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Mike Barnard
 
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Default Central heating and zones. Question about zoning a bathroom.

Hi all.

Our bathroom is on the north side of the house, next to our nearly
three year old sons room. They both get very cold compared to the
rest of the house so I thought I might give them an independant
zone(s).

It's a 60's three bed terrace with a new WB Greenstar condensing
boiler. No cylinder, all HW is a direct feed from the boiler on
demand. A 22mm plastic pipe forms a loop under the boards between
ground and first floors with 15mm spurs off feeding rads with TRV's
fitted. No TRV in the living room.

Our living room is open plan, so the stairwell and hall on the first
floor share the same air volume. The thermostat is currently on the
wall downstairs in this living room, near the stairs.

If I want to bath our son it's usually cold in there, because the
heating was shut off when the living room warmed up. So currently I
have to turn the thermostat up higher than we want to get the bathroom
warm. If you see what I mean!

Most of the day the bathroom and his room are empty anyway, so it
makes sense to me to zone them off. The other two bedrooms are used a
fair bit and are warmer anyway, so I'd prefer to keep them in the main
zone.

My questions a

What problems can anyone see in this?

Where should the thermostat go? Bedroom or bathroom?

Or should / could they be two independant zones?

Currently most of the piping is under the floorboards. Can a zone
valve be put there or should I put it near the boiler (the only other
accessible place) and box it in. I think I know the answer to this
one really, but...

I've looked at the UKDIY FAQ, but although mentioning valves its not
very specific. Got a better zoning tutorial or FAQ?

OK, many thanks and keep that hammer off your fingers!

--
Regards from Mike Barnard
South Coast, UK.

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Mike
 
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Default


"Mike Barnard" wrote in message
...

My questions a

What problems can anyone see in this?


Should work fine


Where should the thermostat go? Bedroom or bathroom?


Bedroom. Thermostat has mains in it so best not in bathroom. And I'd hate
to see what steam does to the electronics :-)


Or should / could they be two independant zones?

Don't think that's needed. If you can't get the two zones right then put a
TRV on one.


Currently most of the piping is under the floorboards. Can a zone
valve be put there or should I put it near the boiler (the only other
accessible place) and box it in. I think I know the answer to this
one really, but...


Either is common. Where is the existing one ? It will need wiring into
this to fire the boiler and pump anyway.



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Doctor Evil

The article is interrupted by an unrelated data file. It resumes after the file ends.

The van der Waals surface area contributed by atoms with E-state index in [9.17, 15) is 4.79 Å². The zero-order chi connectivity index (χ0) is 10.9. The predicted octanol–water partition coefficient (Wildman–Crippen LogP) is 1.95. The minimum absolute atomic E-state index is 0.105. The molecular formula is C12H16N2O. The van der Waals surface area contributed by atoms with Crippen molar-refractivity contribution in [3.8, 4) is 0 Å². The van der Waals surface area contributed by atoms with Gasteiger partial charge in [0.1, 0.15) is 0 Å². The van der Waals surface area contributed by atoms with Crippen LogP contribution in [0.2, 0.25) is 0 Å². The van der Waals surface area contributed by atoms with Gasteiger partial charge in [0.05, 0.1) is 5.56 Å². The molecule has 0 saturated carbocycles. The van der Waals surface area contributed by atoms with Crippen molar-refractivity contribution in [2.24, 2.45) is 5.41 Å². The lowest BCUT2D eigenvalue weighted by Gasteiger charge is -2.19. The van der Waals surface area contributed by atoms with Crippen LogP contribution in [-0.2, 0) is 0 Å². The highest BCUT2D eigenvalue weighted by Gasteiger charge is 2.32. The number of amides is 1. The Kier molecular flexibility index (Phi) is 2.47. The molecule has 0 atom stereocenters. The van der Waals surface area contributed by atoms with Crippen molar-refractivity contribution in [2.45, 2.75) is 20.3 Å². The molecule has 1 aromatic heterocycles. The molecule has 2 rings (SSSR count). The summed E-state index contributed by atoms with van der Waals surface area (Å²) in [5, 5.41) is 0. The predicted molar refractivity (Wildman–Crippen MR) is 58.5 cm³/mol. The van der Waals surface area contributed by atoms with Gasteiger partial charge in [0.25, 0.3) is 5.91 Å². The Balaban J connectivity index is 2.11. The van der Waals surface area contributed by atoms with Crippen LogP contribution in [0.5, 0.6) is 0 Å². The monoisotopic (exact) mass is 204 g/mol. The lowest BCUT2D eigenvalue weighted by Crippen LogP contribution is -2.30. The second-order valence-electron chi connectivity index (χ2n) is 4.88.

Posts: n/a
Default


"Mike Barnard" wrote in message
...
Hi all.

Our bathroom is on the north side of the house, next to our nearly
three year old sons room. They both get very cold compared to the
rest of the house so I thought I might give them an independant
zone(s).

It's a 60's three bed terrace with a new WB Greenstar condensing
boiler. No cylinder, all HW is a direct feed from the boiler on
demand. A 22mm plastic pipe forms a loop under the boards between
ground and first floors with 15mm spurs off feeding rads with TRV's
fitted. No TRV in the living room.

Our living room is open plan, so the stairwell and hall on the first
floor share the same air volume. The thermostat is currently on the
wall downstairs in this living room, near the stairs.

If I want to bath our son it's usually cold in there, because the
heating was shut off when the living room warmed up. So currently I
have to turn the thermostat up higher than we want to get the bathroom
warm. If you see what I mean!

Most of the day the bathroom and his room are empty anyway, so it
makes sense to me to zone them off. The other two bedrooms are used a
fair bit and are warmer anyway, so I'd prefer to keep them in the main
zone.

My questions a

What problems can anyone see in this?


None, a good idea. In summer you can turn off the bedroom rad and have the
heating do the bathhroom heated towel rail.

Where should the thermostat go? Bedroom or bathroom?


Bedroom.

Or should / could they be two independant zones?


You can have axone for each room if you like and have more precise
temperature and timing control, but a bit OTT.

Currently most of the piping is under the floorboards. Can a zone
valve be put there or should I put it near the boiler (the only other
accessible place) and box it in. I think I know the answer to this
one really, but...


You will need a valve for each zone, or a one group member has done, have a
3-way mid position valve to accommodate pump overrun. This is a bit more
involved in the wiring.

Have the valve(s) boxed in with removable panels, for maintenance access. Do
not have them inaccessible under floors. If there is a leak you also have
problems too.

I've looked at the UKDIY FAQ, but although mentioning valves its not
very specific. Got a better zoning tutorial or FAQ?

OK, many thanks and keep that hammer off your fingers!


Some use the hammer on their heads, that is plain to see.



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